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Astronauts complete final spacewalk

Discovery's astronauts have taken one final spacewalk at the International Space Station to get the outpost squared away before the US shuttle programme ends.

Discovery is heading into retirement after this flight, and only two more shuttle trips remain - by Endeavour and then Atlantis.

Spacewalker Alvin Drew quickly headed to a broken pump and drained the last bit of ammonia left to make it safe for handling in case it is returned to Earth on the last shuttle mission this summer.

The toxic ammonia coolant - weighing about 10lb - was vented through a hose out to open space, away from the two spacewalkers.

A few pieces of frozen ammonia appeared to float away and Mission Control asked if astronaut Stephen Bowen encountered any of the bits of ice, and he replied that he had not. Controllers wanted to keep any ammonia residue from getting into the space station.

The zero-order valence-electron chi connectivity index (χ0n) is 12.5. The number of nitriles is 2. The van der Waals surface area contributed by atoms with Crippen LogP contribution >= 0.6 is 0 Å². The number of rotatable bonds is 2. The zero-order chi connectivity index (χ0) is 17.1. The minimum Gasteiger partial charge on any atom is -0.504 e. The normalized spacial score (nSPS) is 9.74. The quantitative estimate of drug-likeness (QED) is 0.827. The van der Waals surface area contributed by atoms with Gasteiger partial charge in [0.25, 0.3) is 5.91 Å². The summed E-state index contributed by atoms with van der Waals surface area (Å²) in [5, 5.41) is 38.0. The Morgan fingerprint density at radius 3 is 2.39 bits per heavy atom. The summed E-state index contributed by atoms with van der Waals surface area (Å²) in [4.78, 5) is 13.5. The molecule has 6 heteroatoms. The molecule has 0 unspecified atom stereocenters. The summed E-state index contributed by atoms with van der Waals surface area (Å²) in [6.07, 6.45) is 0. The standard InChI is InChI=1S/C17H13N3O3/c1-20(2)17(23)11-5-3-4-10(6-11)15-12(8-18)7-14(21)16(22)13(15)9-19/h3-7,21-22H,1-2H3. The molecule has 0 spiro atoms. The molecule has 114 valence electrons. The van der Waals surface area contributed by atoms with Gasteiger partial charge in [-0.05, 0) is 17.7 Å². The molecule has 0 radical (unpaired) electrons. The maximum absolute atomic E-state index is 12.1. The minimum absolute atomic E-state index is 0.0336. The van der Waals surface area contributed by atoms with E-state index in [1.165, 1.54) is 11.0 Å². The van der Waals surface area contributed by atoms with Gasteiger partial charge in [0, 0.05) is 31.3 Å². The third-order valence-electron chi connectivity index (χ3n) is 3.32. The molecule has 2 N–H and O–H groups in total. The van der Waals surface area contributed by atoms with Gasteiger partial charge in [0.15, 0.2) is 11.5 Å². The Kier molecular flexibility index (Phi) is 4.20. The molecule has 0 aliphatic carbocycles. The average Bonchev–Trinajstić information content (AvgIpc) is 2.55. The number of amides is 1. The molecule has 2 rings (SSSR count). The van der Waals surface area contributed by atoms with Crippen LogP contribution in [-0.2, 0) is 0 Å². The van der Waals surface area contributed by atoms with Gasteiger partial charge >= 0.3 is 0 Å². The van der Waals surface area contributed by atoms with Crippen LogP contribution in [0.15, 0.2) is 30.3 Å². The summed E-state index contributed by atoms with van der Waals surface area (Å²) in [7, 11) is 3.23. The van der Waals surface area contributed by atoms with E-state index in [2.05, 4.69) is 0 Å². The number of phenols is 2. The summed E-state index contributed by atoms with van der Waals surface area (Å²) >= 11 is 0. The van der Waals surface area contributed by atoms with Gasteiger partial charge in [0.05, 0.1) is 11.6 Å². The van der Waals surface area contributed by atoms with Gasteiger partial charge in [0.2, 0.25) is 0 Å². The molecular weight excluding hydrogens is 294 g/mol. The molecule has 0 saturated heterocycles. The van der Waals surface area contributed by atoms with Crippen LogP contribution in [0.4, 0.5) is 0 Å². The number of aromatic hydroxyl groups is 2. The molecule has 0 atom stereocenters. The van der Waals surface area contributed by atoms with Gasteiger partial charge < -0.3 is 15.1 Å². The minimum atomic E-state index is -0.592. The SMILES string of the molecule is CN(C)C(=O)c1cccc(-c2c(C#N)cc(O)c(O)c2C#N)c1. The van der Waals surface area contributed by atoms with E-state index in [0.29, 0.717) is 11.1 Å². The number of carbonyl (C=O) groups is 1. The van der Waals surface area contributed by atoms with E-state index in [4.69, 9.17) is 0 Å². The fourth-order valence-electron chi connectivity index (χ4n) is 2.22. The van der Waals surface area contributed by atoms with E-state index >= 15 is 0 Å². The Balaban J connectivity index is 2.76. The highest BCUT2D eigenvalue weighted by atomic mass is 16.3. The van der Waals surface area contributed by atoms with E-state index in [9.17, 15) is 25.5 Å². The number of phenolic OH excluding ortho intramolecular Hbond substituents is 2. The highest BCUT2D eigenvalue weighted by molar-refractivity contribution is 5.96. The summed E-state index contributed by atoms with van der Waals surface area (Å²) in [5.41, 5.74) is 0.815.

The two spacewalkers whittled down the entire to-do list, installing a light and a camera on an outdoor robot. They also removed an experiment platform and some insulation to leave the orbiting lab in the best possible condition once space shuttles stop flying.

They paused to take pictures of Nasa's launch site, as the shuttle-station complex sailed 220 miles above Cape Canaveral.

Flight director Royce Renfrew was thrilled with how well things went, and told reporters: "I feel happy and contented. All of our big objectives for the mission have been accomplished."

Discovery will remain at the space station until Sunday, with the astronauts staying an extra day to help outfit the new storage room installed earlier in the week. There is a also possibility that another bonus day may be added, which would stretch the mission to 13 days.

Once Discovery returns to Earth next week, it will be decommissioned and sent to the Smithsonian Institution for display.

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